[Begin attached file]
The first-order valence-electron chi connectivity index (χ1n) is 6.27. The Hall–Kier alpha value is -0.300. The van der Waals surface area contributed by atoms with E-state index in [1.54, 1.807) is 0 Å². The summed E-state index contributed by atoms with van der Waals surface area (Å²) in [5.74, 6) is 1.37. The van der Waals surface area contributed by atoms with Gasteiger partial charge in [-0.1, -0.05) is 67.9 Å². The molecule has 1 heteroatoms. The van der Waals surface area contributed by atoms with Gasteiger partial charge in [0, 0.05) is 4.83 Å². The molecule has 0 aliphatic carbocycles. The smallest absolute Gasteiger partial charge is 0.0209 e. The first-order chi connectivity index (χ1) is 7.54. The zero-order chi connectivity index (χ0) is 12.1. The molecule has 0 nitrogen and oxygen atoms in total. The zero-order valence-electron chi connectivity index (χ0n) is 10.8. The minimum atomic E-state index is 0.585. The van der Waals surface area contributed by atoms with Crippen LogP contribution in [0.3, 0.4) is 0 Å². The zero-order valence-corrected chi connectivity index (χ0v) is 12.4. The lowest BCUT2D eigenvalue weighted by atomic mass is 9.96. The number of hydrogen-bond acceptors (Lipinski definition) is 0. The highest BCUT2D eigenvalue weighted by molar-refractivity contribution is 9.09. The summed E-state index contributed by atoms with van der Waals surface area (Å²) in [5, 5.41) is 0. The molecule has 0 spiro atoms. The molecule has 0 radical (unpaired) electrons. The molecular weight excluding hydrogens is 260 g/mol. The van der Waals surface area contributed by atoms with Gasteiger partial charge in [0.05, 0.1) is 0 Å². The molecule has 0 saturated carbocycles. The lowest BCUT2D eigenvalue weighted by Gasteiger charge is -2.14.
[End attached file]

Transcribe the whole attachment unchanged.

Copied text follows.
The first-order valence-electron chi connectivity index (χ1n) is 6.27. The Hall–Kier alpha value is -0.300. The van der Waals surface area contributed by atoms with E-state index in [1.54, 1.807) is 0 Å². The summed E-state index contributed by atoms with van der Waals surface area (Å²) in [5.74, 6) is 1.37. The van der Waals surface area contributed by atoms with Gasteiger partial charge in [-0.1, -0.05) is 67.9 Å². The molecule has 1 heteroatoms. The van der Waals surface area contributed by atoms with Gasteiger partial charge in [0, 0.05) is 4.83 Å². The molecule has 0 aliphatic carbocycles. The smallest absolute Gasteiger partial charge is 0.0209 e. The first-order chi connectivity index (χ1) is 7.54. The zero-order chi connectivity index (χ0) is 12.1. The molecule has 0 nitrogen and oxygen atoms in total. The zero-order valence-electron chi connectivity index (χ0n) is 10.8. The minimum atomic E-state index is 0.585. The van der Waals surface area contributed by atoms with Crippen LogP contribution in [0.3, 0.4) is 0 Å². The zero-order valence-corrected chi connectivity index (χ0v) is 12.4. The lowest BCUT2D eigenvalue weighted by atomic mass is 9.96. The number of hydrogen-bond acceptors (Lipinski definition) is 0. The highest BCUT2D eigenvalue weighted by molar-refractivity contribution is 9.09. The summed E-state index contributed by atoms with van der Waals surface area (Å²) in [5, 5.41) is 0. The molecule has 0 spiro atoms. The molecule has 0 radical (unpaired) electrons. The molecular weight excluding hydrogens is 260 g/mol. The van der Waals surface area contributed by atoms with Gasteiger partial charge in [0.05, 0.1) is 0 Å². The molecule has 0 saturated carbocycles. The lowest BCUT2D eigenvalue weighted by Gasteiger charge is -2.14.